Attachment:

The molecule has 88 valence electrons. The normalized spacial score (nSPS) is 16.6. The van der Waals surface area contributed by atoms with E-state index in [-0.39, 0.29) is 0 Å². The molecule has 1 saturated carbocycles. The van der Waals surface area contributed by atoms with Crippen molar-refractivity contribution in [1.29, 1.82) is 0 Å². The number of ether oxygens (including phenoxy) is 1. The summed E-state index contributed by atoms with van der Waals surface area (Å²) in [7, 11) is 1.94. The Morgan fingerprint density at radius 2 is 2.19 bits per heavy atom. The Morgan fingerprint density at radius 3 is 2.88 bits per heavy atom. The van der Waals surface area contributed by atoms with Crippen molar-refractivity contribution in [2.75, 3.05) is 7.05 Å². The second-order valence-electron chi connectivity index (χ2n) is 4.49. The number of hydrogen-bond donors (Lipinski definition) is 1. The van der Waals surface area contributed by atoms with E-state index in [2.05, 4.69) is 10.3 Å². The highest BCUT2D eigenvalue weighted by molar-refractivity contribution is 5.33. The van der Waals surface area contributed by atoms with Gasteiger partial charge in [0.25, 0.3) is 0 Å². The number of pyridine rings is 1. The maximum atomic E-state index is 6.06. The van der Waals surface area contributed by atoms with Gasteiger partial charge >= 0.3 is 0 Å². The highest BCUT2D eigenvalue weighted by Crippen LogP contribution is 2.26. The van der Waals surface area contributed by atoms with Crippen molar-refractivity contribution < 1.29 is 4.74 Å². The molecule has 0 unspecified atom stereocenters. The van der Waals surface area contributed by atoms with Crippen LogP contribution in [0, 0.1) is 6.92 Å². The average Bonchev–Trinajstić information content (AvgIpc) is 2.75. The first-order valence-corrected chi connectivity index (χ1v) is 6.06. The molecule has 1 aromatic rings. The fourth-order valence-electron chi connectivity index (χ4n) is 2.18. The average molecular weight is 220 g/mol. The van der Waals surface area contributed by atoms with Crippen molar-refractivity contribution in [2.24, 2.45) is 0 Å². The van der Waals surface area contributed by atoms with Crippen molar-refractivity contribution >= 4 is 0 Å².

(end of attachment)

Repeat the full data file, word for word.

The molecule has 88 valence electrons. The normalized spacial score (nSPS) is 16.6. The van der Waals surface area contributed by atoms with E-state index in [-0.39, 0.29) is 0 Å². The molecule has 1 saturated carbocycles. The van der Waals surface area contributed by atoms with Crippen molar-refractivity contribution in [1.29, 1.82) is 0 Å². The number of ether oxygens (including phenoxy) is 1. The summed E-state index contributed by atoms with van der Waals surface area (Å²) in [7, 11) is 1.94. The Morgan fingerprint density at radius 2 is 2.19 bits per heavy atom. The Morgan fingerprint density at radius 3 is 2.88 bits per heavy atom. The van der Waals surface area contributed by atoms with Crippen molar-refractivity contribution in [2.75, 3.05) is 7.05 Å². The second-order valence-electron chi connectivity index (χ2n) is 4.49. The number of hydrogen-bond donors (Lipinski definition) is 1. The van der Waals surface area contributed by atoms with E-state index in [2.05, 4.69) is 10.3 Å². The highest BCUT2D eigenvalue weighted by molar-refractivity contribution is 5.33. The van der Waals surface area contributed by atoms with Gasteiger partial charge in [0.25, 0.3) is 0 Å². The number of pyridine rings is 1. The maximum atomic E-state index is 6.06. The van der Waals surface area contributed by atoms with Gasteiger partial charge >= 0.3 is 0 Å². The highest BCUT2D eigenvalue weighted by Crippen LogP contribution is 2.26. The van der Waals surface area contributed by atoms with Crippen molar-refractivity contribution < 1.29 is 4.74 Å². The molecule has 0 unspecified atom stereocenters. The van der Waals surface area contributed by atoms with Crippen LogP contribution in [0, 0.1) is 6.92 Å². The average Bonchev–Trinajstić information content (AvgIpc) is 2.75. The first-order valence-corrected chi connectivity index (χ1v) is 6.06. The molecule has 1 aromatic rings. The fourth-order valence-electron chi connectivity index (χ4n) is 2.18. The average molecular weight is 220 g/mol. The van der Waals surface area contributed by atoms with Crippen molar-refractivity contribution in [2.24, 2.45) is 0 Å². The van der Waals surface area contributed by atoms with Crippen molar-refractivity contribution >= 4 is 0 Å².